By: Robert 'Max' Holmes, ARCSS Program Director

Robert 'Max' Holmes, ARCSS Program Director
Robert 'Max' Holmes, ARCSS Program Director. Image courtesy of Chris Linder.

Having transitioned in January 2013 from being a scientist at the Woods Hole Research Center to a Program Director for NSF's Arctic System Science program (ARCSS), I thought it might be useful to share my initial impressions while they are still fresh on my mind. My dominant impression is one of respect for my new colleagues at NSF. They are all smart, hard working, and dedicated to funding the best science. They are also all scientists and they care deeply about scientific progress. They struggle, even agonize, about funding decisions and have to constantly weigh many competing priorities—internally and externally—that I am just now beginning to understand. Just as researchers can get demoralized by a string of unfunded proposals, so too are program directors impacted by having to decline so many strong proposals. But they keep at it, year after year, doing their absolute best to do the most with the resources they have. And I think it is safe to say that their greatest satisfaction is to play a role in the remarkable science that you do - so do great work and let your program officers know about it!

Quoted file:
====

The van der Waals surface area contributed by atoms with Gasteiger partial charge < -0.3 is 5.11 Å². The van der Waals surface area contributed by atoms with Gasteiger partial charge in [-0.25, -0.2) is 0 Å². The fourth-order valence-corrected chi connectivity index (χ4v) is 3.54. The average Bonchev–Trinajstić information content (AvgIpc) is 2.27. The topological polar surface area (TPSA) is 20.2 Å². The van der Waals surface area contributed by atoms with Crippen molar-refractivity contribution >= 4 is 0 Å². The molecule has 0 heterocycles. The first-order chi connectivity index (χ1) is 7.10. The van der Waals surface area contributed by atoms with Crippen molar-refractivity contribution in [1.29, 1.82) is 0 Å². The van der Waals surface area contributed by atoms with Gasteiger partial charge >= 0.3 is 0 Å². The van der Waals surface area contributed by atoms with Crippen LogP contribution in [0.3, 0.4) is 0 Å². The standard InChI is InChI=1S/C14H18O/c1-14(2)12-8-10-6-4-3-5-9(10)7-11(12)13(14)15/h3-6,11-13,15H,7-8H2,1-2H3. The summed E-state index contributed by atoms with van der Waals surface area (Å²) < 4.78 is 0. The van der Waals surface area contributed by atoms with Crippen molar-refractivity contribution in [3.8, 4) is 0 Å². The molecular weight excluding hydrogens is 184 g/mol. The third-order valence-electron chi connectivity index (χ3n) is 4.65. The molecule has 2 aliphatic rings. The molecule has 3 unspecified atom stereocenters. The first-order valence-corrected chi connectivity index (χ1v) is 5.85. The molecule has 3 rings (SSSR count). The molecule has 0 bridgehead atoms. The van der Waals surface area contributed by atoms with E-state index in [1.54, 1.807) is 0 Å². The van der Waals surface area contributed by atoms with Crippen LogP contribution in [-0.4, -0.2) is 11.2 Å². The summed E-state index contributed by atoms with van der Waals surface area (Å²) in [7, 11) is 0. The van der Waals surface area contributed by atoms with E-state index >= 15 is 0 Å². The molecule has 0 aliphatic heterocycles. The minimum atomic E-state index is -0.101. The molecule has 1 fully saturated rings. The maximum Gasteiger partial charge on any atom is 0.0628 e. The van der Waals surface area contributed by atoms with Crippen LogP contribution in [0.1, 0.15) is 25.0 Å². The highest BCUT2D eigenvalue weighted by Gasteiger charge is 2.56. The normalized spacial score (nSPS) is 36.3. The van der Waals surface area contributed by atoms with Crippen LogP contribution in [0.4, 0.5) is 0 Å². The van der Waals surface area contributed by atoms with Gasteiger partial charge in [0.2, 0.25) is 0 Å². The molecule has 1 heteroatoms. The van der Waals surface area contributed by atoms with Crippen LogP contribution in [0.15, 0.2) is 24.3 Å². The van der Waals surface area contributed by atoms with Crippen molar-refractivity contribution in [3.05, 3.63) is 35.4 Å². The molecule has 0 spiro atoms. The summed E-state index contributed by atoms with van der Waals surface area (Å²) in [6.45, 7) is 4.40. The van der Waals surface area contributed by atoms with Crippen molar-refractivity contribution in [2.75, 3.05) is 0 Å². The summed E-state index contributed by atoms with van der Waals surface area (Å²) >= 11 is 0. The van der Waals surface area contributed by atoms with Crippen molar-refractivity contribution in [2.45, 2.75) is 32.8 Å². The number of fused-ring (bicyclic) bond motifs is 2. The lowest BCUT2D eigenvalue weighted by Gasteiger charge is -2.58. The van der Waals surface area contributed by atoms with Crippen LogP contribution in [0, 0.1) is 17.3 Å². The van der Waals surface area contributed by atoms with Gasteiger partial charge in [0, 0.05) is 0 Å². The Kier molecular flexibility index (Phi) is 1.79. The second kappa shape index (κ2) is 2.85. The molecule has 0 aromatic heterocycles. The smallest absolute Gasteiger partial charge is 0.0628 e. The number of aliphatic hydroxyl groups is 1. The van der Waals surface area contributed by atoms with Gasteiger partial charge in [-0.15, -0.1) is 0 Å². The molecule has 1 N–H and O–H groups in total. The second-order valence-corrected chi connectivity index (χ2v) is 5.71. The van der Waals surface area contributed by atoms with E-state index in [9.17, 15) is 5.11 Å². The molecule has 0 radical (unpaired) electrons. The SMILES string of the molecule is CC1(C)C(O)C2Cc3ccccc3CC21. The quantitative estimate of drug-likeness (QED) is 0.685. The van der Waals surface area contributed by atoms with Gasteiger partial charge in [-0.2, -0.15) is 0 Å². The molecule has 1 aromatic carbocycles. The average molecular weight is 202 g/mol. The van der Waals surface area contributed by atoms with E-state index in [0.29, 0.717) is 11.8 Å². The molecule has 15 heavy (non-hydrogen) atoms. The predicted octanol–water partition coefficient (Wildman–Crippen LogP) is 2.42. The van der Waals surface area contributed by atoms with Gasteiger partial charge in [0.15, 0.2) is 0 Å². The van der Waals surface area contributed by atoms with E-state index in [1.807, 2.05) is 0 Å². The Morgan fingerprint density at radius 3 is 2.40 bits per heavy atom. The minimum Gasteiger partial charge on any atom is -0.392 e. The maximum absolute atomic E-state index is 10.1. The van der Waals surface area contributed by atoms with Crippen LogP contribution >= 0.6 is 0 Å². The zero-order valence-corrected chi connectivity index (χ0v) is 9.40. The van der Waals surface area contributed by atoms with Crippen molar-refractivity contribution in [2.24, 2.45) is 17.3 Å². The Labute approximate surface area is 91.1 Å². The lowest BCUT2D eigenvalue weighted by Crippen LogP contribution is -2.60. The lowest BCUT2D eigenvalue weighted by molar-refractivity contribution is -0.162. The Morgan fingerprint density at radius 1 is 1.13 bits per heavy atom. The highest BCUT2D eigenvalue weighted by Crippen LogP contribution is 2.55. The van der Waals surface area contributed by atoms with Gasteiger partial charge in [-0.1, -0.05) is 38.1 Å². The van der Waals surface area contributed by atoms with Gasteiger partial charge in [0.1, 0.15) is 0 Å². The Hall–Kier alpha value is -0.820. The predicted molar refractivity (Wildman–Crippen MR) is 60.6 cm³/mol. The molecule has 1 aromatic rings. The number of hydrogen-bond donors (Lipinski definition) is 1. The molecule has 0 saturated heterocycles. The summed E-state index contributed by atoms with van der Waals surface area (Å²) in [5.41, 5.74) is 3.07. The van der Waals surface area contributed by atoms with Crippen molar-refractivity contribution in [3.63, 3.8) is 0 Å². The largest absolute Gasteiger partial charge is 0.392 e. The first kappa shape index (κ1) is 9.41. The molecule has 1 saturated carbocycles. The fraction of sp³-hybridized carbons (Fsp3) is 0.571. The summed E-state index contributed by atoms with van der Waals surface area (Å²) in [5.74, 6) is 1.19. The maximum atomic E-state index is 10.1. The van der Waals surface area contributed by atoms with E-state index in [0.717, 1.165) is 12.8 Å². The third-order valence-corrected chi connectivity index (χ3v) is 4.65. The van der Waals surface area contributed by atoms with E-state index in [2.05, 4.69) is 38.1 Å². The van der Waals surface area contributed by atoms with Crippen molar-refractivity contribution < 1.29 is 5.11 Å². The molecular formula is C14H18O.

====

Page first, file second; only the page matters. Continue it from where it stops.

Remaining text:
A surprise to me has been how much time program directors have to spend to get solid reviews for all the proposals they receive. Each proposal requires at least three reviews, and often you have to ask three people to get a single review. Thus, it is not unusual to have to contact more than ten reviewers to get the needed three reviews. I admit to now feeling guilty about all my late reviews in the past, or even worse, the review requests that somehow got buried in my inbox to which I never responded. I now also realize that each program director has ready access to my history as a reviewer—all of the times I've been contacted to do a review and all of the reviews that I've submitted. You develop a reputation as a reviewer—make it a good one. While the rating given to a proposal is important, the substantive comments about the proposal are far more important: little weight is given to ratings of "Excellent" or "Poor" if not supported with specific and substantive comments.

For my time at NSF, I plan to work most closely with Neil Swanberg to continue the evolution of ARCSS. As described in the companion article, we will do our best to fund research that advances understanding of the arctic system, and we will continue to work closely with the research community to identify funding priorities. As all are aware, these are challenging times fiscally, but the importance of the research demands that we all forge onward and continue to unlock the mysteries of the Arctic. I consider it an honor to be at NSF and to work with my remarkable new colleagues. I certainly will have a new appreciation for what they do when I return to my life as a researcher.

For further information, contact Robert 'Max' Holmes (rholmes [at]